In the ad featured we have Sweetarts which was a personal favorite candy of mine when I was a kid. You mail away a form found on select Sweetarts packaging and you could win to a trip to New York, tour Marvel Comics Studios, and get drawn as a superhero by a Marvel comic artist. Pretty dang cool. Runner up prizes include a ton of X-Men and Spider-man merch as well. My favorite aspect of this ad has to be all the Marvel characters explaining how they became Superheroes. I’d love an alternate ad that would have The Punisher stating, “Get Your Family Murdered…”,  or Ghost Rider explaining, “Make A Deal With Satan…” or Man-Thing mumbling, “Escape from Terrorists After Being Betrayed By Your Wife…”.

Perhaps the kid in the superhero garb could have a gaunt regrettable look on his face. I think it really nails the experience of eating Sweetarts: At first it’s great, then you feel bitter. Kind of like going on Facebook.

Mighty Morphin’ Power Rangers on Sega Genesis, Game Gear, And Sega CD!

I never had a Sega console until the Dreamcast. I purchased it used for $60 at a store called the Music Recyclery in the early 2000s. A friend of mine had a Sega Genesis but we rarely played video games when we hung out together. I was a Nintendo kid and concerning The Power Rangers, I had rented their two video games on the Super Nintendo a number of times. I can only describe them as Diet Streets of Rage with some Dollar Store Street Fighter Megazord levels thrown in-between.  But, as a diehard fan, they did the job and were passable games even till this day.

Concerning the Sega versions, the ad pictured shows screenshots of the Genesis game. This version was a Street Fighter-esque fighting game strung together by some cutscenes to present a by-the-mill MMPR story. You picked your Ranger, fought a monster, monster grew, you fought the monster as a Megazord. The Game gear version was similar except, you know, downgraded for the Game Gear. But the Sega CD version? That was interesting. The Sega CD often boasted about it’s “full motion video” which often led to “lazy boring games” and this Power Ranger “game” was no different. It was a full episode of the show. Button prompts would pop up on screen during the fights and you’d press them. Hit the right button you’d get points. Hit the wrong button you wouldn’t. But the video would continue no matter what you did.  So, essentially, you paid $50 for a 22 minute episode of the Power Rangers in 240p. Sure glad I had my Nintendo.

In the video game category, Teenage Mutant Ninja Turtles had The Power Rangers beat.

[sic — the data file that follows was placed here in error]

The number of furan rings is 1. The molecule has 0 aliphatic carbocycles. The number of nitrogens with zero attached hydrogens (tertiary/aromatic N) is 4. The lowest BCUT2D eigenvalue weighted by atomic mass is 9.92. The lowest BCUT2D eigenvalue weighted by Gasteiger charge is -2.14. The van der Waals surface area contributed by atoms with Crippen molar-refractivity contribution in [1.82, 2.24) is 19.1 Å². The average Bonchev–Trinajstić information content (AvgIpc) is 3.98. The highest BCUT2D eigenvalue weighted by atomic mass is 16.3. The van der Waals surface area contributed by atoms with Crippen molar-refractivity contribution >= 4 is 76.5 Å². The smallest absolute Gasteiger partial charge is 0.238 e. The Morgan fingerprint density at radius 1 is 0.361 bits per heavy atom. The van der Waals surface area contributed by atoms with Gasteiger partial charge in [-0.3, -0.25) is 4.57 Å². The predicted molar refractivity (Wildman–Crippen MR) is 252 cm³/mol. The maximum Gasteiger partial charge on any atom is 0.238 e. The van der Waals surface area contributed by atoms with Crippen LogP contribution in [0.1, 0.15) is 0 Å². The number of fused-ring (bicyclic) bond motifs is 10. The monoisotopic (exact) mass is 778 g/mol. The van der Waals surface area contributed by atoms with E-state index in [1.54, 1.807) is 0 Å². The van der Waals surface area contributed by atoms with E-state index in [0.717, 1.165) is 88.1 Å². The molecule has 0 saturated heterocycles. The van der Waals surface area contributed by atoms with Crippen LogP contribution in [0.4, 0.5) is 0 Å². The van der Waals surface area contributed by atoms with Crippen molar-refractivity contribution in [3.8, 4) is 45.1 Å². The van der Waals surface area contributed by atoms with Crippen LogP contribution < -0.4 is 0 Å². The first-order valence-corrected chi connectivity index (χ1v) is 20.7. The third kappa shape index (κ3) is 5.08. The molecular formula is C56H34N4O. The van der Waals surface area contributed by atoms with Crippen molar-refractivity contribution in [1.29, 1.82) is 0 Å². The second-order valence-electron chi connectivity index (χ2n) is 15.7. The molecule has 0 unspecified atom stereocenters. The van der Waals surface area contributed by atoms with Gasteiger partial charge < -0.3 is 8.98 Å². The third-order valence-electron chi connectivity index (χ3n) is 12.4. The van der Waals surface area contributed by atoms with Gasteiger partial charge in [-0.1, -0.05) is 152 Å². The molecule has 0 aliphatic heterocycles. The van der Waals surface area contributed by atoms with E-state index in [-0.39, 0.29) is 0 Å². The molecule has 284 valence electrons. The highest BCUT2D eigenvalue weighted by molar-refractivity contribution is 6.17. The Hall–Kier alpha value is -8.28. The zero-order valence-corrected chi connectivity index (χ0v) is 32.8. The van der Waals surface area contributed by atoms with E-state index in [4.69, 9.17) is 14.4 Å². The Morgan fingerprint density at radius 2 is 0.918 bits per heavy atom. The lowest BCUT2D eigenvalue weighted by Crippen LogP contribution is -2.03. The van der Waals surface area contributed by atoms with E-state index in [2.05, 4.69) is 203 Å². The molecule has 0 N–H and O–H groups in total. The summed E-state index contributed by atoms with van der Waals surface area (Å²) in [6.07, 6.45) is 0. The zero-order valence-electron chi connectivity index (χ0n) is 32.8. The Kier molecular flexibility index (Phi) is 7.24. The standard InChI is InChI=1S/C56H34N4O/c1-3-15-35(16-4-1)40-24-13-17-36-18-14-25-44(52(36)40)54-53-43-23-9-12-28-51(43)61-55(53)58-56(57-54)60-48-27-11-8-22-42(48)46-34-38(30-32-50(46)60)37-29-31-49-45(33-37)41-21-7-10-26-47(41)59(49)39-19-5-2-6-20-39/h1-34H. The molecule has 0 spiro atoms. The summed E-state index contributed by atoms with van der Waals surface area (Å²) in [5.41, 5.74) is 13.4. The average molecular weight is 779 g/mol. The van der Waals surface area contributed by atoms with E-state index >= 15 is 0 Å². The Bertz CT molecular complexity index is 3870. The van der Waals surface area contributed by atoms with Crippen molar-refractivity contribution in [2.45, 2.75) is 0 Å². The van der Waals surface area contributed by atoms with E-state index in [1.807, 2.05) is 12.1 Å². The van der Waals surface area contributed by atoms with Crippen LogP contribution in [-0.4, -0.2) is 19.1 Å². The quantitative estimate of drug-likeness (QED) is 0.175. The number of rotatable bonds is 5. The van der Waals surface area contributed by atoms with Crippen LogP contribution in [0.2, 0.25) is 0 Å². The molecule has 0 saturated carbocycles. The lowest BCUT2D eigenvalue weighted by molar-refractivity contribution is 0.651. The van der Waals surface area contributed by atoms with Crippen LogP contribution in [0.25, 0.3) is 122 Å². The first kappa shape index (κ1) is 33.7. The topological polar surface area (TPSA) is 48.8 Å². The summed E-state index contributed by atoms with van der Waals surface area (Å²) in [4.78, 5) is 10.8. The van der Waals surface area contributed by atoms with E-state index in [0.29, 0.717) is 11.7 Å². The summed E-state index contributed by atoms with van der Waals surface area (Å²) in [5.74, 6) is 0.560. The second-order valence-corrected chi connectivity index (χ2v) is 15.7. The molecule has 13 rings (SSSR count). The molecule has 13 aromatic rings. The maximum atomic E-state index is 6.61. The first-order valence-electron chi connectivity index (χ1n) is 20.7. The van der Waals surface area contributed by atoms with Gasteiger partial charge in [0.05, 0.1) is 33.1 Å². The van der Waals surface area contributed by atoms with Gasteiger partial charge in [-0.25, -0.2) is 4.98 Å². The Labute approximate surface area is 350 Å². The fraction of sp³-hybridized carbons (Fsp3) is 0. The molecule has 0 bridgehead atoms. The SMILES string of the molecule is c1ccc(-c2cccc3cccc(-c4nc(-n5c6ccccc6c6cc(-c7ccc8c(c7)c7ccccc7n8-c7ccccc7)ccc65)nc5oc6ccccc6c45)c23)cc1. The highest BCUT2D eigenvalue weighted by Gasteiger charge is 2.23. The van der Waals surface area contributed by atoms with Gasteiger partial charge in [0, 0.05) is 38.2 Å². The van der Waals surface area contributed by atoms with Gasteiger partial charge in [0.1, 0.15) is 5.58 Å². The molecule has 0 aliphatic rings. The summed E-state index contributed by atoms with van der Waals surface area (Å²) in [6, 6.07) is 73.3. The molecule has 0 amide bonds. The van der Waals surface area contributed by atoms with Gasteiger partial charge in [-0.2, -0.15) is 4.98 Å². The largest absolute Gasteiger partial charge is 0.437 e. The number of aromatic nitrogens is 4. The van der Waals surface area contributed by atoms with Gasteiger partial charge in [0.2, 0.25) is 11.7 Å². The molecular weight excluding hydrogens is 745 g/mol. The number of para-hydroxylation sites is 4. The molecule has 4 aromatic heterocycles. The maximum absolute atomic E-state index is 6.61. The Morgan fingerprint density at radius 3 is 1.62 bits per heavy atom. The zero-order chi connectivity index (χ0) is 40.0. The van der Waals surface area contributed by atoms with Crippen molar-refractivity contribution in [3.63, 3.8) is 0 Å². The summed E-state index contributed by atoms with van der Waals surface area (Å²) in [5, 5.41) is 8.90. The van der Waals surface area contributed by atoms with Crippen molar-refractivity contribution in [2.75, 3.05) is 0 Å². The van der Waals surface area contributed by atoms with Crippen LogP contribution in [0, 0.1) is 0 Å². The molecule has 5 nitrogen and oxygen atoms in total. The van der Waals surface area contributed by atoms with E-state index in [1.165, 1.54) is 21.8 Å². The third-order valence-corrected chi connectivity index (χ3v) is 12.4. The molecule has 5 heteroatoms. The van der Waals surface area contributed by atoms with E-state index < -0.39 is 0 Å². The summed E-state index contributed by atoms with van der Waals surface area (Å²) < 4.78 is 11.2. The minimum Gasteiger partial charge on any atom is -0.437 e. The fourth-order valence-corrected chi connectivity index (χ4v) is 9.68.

Double Dragon The Movie!

In 1993 we were gifted the Super Mario Bros. movie by cinema gods. The following year we were to be treated yet again to another game-to-film masterpiece we simply were not ready for: Double Dragon . I find the Super Mario movie to be a guilty pleasure. It’s like Dark City meets Lost World: Jurassic Park in the best and worst way possible. I wish Double Dragon were in the same category but it’s simply not. It’s just bad in a power glove type of way.

Double Dragon is based on the popular arcade game and it really blew up once it was ported to the NES. Your girlfriend gets punched in the stomach by a gang and you either pick Jimmy or Billy (they share the girlfriend?) to karate your way through the mean streets and get her back. And somewhere in time somebody thought that was 95 minute movie material. The T-1000 from T2 plays Koga Shuko, the dime store Gary Oldman villain who transforms into Bib Fortuna, Billy and Jimmy only wear their trademark outfits for 5 minutes, and production made Alyssa Milano at her peak-babeness look like a feminine Eminem cosplayer. It’s also to note that Paul Dini co-wrote this film. And if you understood what that means it’s quite shocking. I seen this film in theaters. I cannot tell you what I thought of it, but I remember wearing a Chicago Bulls windbreaker. My brain functions like Goofy’s jalopy from an old Disney cartoon.

But it’s good to know that a little over a month later we’d be given yet another gift from the cinema gods. Another wonderful game-to-movie masterpiece that human eyes couldn’t comprehend. Double Dragon may have been a financial and critical bomb but I view it as sacrificing itself for the greater good: Street Fighter the Movie. And it’s been a while since I referenced it.

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Gratuitous JCVD muscle cinematography.

We’ve reached the last page of wonderful ads straight from December 1994‘s issue of Fantastic Force: The World’s Great Fighting Team! What literary garbage will I be polluting your eyes with next time? Well, there’s just so many awful comics offered for mere shillings, how can I resist not feasting my eyes on those capitalistic endeavorers and write extremely overblown blog articles that nobody will read? You’ll always find articles on ancient comic culture right here on ChrisDoesComics. Until next time friends!